Nine games into his Raptors career, Rudy Gay remains an intangible presence, because that’s the way he prefers it.
Gay has shown plenty on the court and said nothing off it. When forced to speak, he does so in a whisper so inaudible reporters have to pile onto his lap to catch anything. If he has a public persona, it’s defined by its absence.
Since this city has often warmed to Robert Musil characters as sports heroes — Mats Sundin, Roy Halladay, et al — there’s a rich vein of quiet admiration to be tapped here.
But before Gay can join really join the fun, he has to be given the chance to let go of the past. He wasn’t happy with the way Memphis pushed him overboard, mainly since it took months. He’s plainly still smarting over that.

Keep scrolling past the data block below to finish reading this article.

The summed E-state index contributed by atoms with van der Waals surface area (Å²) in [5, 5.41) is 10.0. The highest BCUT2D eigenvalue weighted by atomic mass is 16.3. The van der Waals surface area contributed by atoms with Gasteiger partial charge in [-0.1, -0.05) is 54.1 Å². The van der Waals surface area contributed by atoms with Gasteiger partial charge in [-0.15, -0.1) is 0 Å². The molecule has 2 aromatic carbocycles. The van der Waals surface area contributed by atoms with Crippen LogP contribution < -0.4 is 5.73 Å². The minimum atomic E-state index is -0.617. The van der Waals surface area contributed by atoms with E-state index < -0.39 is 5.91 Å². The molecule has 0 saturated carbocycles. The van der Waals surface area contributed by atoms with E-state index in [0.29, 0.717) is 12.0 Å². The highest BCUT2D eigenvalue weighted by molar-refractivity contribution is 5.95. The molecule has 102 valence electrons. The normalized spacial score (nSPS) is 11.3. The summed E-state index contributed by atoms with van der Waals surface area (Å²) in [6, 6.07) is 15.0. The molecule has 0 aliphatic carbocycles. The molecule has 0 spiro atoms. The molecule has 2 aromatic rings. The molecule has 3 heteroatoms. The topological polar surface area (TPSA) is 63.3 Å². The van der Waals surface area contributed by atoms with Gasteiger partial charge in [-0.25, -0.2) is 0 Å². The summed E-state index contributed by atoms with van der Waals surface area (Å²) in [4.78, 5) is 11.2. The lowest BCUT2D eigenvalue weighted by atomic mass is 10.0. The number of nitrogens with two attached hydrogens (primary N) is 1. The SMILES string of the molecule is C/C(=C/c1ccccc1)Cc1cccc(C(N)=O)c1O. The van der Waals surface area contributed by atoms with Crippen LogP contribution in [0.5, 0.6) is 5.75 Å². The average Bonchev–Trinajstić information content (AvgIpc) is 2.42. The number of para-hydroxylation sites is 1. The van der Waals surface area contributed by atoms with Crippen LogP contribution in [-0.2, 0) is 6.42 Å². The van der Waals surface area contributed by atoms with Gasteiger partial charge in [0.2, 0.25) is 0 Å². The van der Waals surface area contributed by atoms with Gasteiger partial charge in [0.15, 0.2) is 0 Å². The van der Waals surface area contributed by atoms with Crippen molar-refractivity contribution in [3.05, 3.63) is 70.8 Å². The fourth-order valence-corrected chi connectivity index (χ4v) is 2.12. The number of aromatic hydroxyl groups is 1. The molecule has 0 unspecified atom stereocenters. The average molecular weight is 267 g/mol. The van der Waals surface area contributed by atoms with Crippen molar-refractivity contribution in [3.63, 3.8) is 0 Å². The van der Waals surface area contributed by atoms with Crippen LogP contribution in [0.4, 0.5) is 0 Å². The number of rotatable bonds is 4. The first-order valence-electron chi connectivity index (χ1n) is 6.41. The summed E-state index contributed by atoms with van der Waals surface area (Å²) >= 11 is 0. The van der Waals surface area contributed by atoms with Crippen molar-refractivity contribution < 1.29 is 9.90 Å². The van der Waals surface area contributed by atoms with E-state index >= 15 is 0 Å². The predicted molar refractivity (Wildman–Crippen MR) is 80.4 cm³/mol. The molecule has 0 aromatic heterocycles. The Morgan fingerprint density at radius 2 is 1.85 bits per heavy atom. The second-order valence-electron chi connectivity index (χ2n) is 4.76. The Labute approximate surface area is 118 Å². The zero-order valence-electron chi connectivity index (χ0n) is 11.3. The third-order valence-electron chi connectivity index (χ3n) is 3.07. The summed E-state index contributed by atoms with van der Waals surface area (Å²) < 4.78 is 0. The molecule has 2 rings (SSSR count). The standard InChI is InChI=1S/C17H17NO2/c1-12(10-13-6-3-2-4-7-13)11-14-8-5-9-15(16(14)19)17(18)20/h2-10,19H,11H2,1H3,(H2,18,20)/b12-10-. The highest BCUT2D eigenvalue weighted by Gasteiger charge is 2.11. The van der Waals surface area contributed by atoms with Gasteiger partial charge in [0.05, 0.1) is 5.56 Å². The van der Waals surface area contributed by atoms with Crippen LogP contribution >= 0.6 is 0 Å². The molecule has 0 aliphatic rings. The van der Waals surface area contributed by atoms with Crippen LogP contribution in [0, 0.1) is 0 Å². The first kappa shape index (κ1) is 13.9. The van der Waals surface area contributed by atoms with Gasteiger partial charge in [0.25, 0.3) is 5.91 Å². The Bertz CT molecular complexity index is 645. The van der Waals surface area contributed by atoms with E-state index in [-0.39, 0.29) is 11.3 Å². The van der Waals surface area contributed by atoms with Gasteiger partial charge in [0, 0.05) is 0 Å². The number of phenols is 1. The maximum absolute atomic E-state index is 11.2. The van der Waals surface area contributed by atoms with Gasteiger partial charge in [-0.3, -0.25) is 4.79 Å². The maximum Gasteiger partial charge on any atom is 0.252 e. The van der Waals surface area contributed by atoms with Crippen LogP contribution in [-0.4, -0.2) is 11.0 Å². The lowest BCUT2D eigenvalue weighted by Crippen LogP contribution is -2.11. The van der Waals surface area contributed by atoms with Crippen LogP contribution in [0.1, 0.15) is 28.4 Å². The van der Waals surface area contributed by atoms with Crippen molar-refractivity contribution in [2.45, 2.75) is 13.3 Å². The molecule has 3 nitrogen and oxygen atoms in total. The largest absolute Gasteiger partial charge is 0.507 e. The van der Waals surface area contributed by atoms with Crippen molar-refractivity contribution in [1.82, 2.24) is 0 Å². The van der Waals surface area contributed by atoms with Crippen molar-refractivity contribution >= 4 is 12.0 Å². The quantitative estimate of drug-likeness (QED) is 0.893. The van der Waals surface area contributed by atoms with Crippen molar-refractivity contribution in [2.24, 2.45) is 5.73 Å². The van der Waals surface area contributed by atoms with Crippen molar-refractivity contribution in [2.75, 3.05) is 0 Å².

“It’s not about proving people wrong,” Gay said Tuesday. “It’s about proving yourself right.”
And about proving people wrong.
“We don’t have time for all that emotional stuff,” Gay said Tuesday.
“It’s going to be emotional,” coach Dwane Casey said early Wednesday.
And afterward?
“It was emotional,” Gay said. “It’s just funny to see my teammates . . . um, my ex-teammates on the other side.”
The Rudy Gay Revenge Game was a sloppy affair that grew compulsive by the end — the new Raptor template.
“We’re trying to prepare for the playoffs,” Casey said later, and it looked like that sort of mud-wrestling.